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Review: Loosies

Having never watched Nurse Jackie, for the past few years, Peter Facinelli has been Carlisle Cullen and Carlisle Cullen alone. However, thanks to Facinelli’s itch to write, we get Loosies and even though Facinelli’s writing is average, it really shows he’s an incredibly talented actor. He seems to have some ability in the writing department, but now I’m more excited for The Twilight Saga to come to a close so Facinelli can sink his teeth into some meatier roles.

Bobby (Facinelli) may look like a stockbroker, but the suit and briefcase are merely a front – if that briefcase is even his; Bobby is a pickpocket. Thanks to the massive debt his father left behind, Bobby’s got no choice but to work for Jax (Vincent Gallo) snagging watches and wallets so he can keep a roof over his mother’s head.

Life’s tough enough as it is, but then, in comes Lucy (Jaimie Alexander), one of Bobby’s former flings. Turns out, their one night stand left her pregnant and thanks to her own financial troubles, she’s got no choice, but to turn to Bobby for help. Also returning to bite Bobby in the you-know-what, a badge Bobby swiped off a New York City detective (Michael Madsen). When the detective’s superior demands he get the badge back or else, the detective pulls out all the stops to make Bobby pay for his crime.

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Interview: Loosies Writer, Producer And Star Peter Facinelli

When you’re a part of an absolutely monstrous franchise like Peter Facinelli, it’s easy to forget there’s life for the actor beyond The Twilight Saga. However, not only does Facinelli have quite the list of titles to his name, but he’s been working on a number of other project between the Twilight films, the most recent of which is something he not only starred in, but wrote and produced, too, Loosies.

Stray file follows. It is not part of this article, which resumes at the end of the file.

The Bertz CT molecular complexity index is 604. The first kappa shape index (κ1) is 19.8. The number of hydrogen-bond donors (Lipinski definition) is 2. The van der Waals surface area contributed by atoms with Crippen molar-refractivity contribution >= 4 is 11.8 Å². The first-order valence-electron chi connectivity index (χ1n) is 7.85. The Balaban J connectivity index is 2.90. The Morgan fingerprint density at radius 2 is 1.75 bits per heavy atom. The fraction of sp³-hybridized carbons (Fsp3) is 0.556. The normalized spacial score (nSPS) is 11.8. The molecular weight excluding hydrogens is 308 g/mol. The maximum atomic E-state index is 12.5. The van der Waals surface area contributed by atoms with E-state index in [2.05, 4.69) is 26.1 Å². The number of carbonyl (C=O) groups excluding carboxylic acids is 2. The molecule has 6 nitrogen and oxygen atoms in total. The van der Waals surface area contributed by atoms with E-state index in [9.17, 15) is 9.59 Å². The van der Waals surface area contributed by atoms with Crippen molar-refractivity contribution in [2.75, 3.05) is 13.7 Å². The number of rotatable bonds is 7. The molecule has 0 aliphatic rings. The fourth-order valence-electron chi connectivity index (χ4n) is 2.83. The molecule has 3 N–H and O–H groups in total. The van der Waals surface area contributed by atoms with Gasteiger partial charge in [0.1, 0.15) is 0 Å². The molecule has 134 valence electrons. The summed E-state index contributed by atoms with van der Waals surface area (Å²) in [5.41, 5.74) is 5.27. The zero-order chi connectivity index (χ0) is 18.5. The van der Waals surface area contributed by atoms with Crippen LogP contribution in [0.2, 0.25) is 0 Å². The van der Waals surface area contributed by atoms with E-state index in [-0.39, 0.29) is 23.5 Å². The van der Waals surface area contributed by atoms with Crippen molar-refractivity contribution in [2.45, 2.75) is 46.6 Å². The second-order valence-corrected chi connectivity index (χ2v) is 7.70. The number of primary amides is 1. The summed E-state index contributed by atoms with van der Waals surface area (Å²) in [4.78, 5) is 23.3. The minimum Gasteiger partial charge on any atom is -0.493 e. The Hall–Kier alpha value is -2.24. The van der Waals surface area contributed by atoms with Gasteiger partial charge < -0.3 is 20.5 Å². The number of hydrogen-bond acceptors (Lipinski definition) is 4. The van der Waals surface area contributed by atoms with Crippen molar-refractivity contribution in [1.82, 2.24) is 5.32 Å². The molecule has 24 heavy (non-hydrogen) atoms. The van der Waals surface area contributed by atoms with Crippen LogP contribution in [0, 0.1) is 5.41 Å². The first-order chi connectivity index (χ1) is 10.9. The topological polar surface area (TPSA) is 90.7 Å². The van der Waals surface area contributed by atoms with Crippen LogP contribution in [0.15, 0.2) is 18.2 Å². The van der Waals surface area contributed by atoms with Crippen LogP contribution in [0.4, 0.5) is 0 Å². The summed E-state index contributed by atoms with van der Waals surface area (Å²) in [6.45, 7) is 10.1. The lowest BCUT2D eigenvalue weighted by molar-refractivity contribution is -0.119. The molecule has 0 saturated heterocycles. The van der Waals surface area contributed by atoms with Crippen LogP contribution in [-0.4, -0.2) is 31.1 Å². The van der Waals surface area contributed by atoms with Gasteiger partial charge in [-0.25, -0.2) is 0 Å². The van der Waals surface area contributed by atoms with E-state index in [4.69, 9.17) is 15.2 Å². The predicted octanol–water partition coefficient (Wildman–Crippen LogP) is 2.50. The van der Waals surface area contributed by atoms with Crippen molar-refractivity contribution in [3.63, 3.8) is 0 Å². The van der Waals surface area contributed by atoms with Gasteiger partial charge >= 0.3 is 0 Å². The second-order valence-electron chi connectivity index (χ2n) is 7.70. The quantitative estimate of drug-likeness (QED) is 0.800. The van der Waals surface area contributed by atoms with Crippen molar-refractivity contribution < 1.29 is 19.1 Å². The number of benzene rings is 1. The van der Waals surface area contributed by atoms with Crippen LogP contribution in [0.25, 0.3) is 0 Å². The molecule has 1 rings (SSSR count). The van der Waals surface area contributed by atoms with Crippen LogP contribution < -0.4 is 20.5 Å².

Facinelli plays Bobby, a pickpocket doing whatever it takes to make a living for him and his mother. Problem is, Bobby’s wallet and watch-swiping skills also work for police badges and Lt. ‘Sully’ Sullivan (Michael Madsen) isn’t happy his badge now belongs to Bobby. To complicate matters further, Bobby bumps into an old flame, Lucy (Jaimie Alexander). Sure, the two hit it off, but when Bobby turned their nice date into a one night stand, the relationship soured, making it all the more troublesome when Lucy tells Bobby she’s pregnant.

Even with a thriving acting career, there comes a point when you’ve read so many scripts that you’ve just got to give it a go yourself and that’s what happened to Facinelli. But, of course, it isn’t as easy as putting pen to paper, writing a draft and making it happen; Facinelli first wrote Loosies seven years ago and it was only just a couple of years ago that the stars aligned and his story could become a reality. And now, in honor of Loosies’ January 11th release, Facinelli sat down to recount the whole experience from writing the script, to casting and more. Check out everything Facinelli had to say about Loosies as well as a little about the Twilight grand finale in the video interview below.

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Review: Percy Jackson and the Olympians: The Lightning Thief

The weight of the world is on Logan Lerman’s shoulders. Not only is he expected to become the next Daniel Radcliff, he literally has to save the planet by keeping the gods from going to war in Percy Jackson and the Olympians: The Lightning Thief. Will Lerman save mankind and lead the Percy Jackson team to franchise glory as hoped? You’ll have to see the film to find the answer to the former, but the odds are in his favor in terms of the latter.